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S'pore to see largest rise in number of ultra-rich
SINGAPORE is expected to see the largest increase in ultra-rich individuals compared to other cities globally over the next 10 years, according to Knight Frank's Wealth Report 2015.
This is set to thrust Singapore into the top 10 league of countries with the largest population of ultra-high net worth individuals (UHNWIs), whom the report defines as those with assets of US$30 million or more, excluding their principal residences.
"The strong growth of UHNWIs in Singapore is testament of Singapore's long-time fundamentals and stability as a global financial hub and wealth management centre," said Knight Frank Singapore head of research and consultancy Alice Tan.
Singapore has seen strong migration of HNWIs from China, India and Indonesia, according to the report. "This will have extensive downstream impact on property especially for high-end residential and commercial sector," Ms Tan added.
Based on proprietary data from WealthInsight on the super-rich in 108 cities across 97 countries, the report says that around 15 people joined the ranks of these ultra-rich each day in 2014.
This growth is set to continue in the next decade with the global super-rich population expected to increase 34 per cent to almost 231,000. About 10 per cent of the growth in UHNWIs will take place in just five cities - Singapore, Hong Kong, New York, London and Mumbai.
Globally, 53 new billionaires were minted last year alone. The total number of billionaires in the world now stands at 1,844, a 82 per cent increase from 10 years ago. Singapore is ranked ninth in 2014 among global cities given its billionaire population of 24.
WealthInsight estimates that the UHNWIs in Singapore will increase by 54.3 per cent or 1,752 individuals - the highest number among cities globally - to 4,979 by 2024. This would place Singapore at ninth among countries in terms of UHNWI population size, up from 13th globally.
Over the next 10 years, the top 15 cities with the fastest growth in UHNWI population will be in Asia, led by Ho Chi Minh City and dominated by Indian and Chinese cities.
Given the sheer size of China and its growing wealth, it is expected to see a 87.4 per cent jump in the number of ultra-rich residing in the country to 15,681 by 2024. This would bring it to third place among countries with the largest UHNWI population, up from fifth place currently. The US and Japan are expected to maintain their first and second places respectively in 2024.
Despite headwinds facing the global economy, several countries still experienced particularly strong wealth creation last year.
Some 1,419 people crossed the US$30 million mark in Asia last year, after an increase of fewer than 1,000 in 2013, according to WealthInsight's data. Asia's ultra-wealthy now hold more in total wealth with net assets of US$5.9 trillion - 7 per cent more than those in North America. With a US$6.4 trillion treasure chest, European UHNWIs still control the most wealth.
With Asia's staggering growth in the ultra-wealthy, it is expected to overtake North America in the next 10 years in UHNWI population.
Nicholas Holt, Knight Frank head of research for Asia Pacific, noted that Asia's growth in wealth is certainly impacting prime residential markets across Asia and Australasia, with the region's key cities and second home destinations seeing strong price growth over the last five years. "This is despite interventions by policy makers in a number of markets, designed to slow price growth and curb foreign ownership," he said.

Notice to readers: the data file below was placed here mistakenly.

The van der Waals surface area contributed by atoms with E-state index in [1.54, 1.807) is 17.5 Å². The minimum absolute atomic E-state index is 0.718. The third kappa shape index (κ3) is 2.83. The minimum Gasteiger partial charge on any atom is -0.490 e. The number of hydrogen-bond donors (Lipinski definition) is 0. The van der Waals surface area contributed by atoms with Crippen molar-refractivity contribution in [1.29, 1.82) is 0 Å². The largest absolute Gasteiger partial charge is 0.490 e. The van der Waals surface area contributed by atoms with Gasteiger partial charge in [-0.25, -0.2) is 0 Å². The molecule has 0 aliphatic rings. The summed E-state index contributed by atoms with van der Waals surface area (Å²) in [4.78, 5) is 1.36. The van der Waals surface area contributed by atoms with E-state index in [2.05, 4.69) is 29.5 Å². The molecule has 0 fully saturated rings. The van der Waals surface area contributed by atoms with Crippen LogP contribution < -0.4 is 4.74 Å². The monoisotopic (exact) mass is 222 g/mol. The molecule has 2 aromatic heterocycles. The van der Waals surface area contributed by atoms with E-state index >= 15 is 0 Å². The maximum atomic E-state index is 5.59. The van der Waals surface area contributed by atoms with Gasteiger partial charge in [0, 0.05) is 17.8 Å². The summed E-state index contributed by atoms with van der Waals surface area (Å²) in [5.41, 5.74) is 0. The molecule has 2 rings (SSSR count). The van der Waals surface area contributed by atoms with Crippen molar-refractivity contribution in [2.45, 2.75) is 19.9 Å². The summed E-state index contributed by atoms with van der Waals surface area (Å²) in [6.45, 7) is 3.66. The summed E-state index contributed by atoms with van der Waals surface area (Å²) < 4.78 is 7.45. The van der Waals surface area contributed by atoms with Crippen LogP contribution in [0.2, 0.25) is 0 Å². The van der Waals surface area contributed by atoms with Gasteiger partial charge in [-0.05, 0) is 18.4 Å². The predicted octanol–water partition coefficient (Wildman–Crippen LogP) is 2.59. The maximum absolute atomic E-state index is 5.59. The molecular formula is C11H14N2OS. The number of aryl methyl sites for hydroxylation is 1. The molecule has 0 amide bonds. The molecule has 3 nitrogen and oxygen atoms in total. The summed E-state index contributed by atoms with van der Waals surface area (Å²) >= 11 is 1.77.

Over the years, the ultra-rich investors are also looking to diversify their property portfolios and exploring new asset classes and locations, he added.
Knight Frank noted that property remains as a mainstream investment class, accounting on average for 32 per cent of an UHNWI's investment portfolio.
In its "attitudes" survey conducted on almost 500 leading private bankers and wealth advisers across the globe, 37 per cent of the respondents said their clients increased their exposure to property investments last year and 35 per cent expect the trend to continue this year. UHNWIs still hold most of their property investments in their own country, but they have been increasing the amount they invest overseas.
Some 80 per cent of wealth advisers expect their clients' net worth to increase this year. Outside of property, equities are predicted to be the most popular investment class in 2015, with a net balance of 45 per cent of respondents expecting their clients' exposure to stocks and shares to increase this year.
The so-called "investments of passion", such as art, wine and classic cars, continue to attract more interest. Over 60 per cent of survey respondents reckon that their clients are becoming more interested in these collectibles.
London still tops the list of "top 10 most important cities to UHNWIs" where the wealthy prefer to live, work, invest, get educated and spend their leisure time. This is followed by New York. But Knight Frank expects the two cities to swop places by 2025.
Singapore lost its third place on the list to regional rival Hong Kong and became fourth.
Mr Holt felt that the jury is still out on this duel between Hong Kong - with its close economic affinity to China and the sheer weight of Chinese capital at its doorstep - and Singapore - with its larger ultra-rich population and strategic position as a South-east Asian hub.
Ms Tan noted, however, that given Singapore's softening growth and intense competition from the other cities as a destination for the ultra- wealthy, it "needs to do more to maintain its position as one of the most favoured destinations".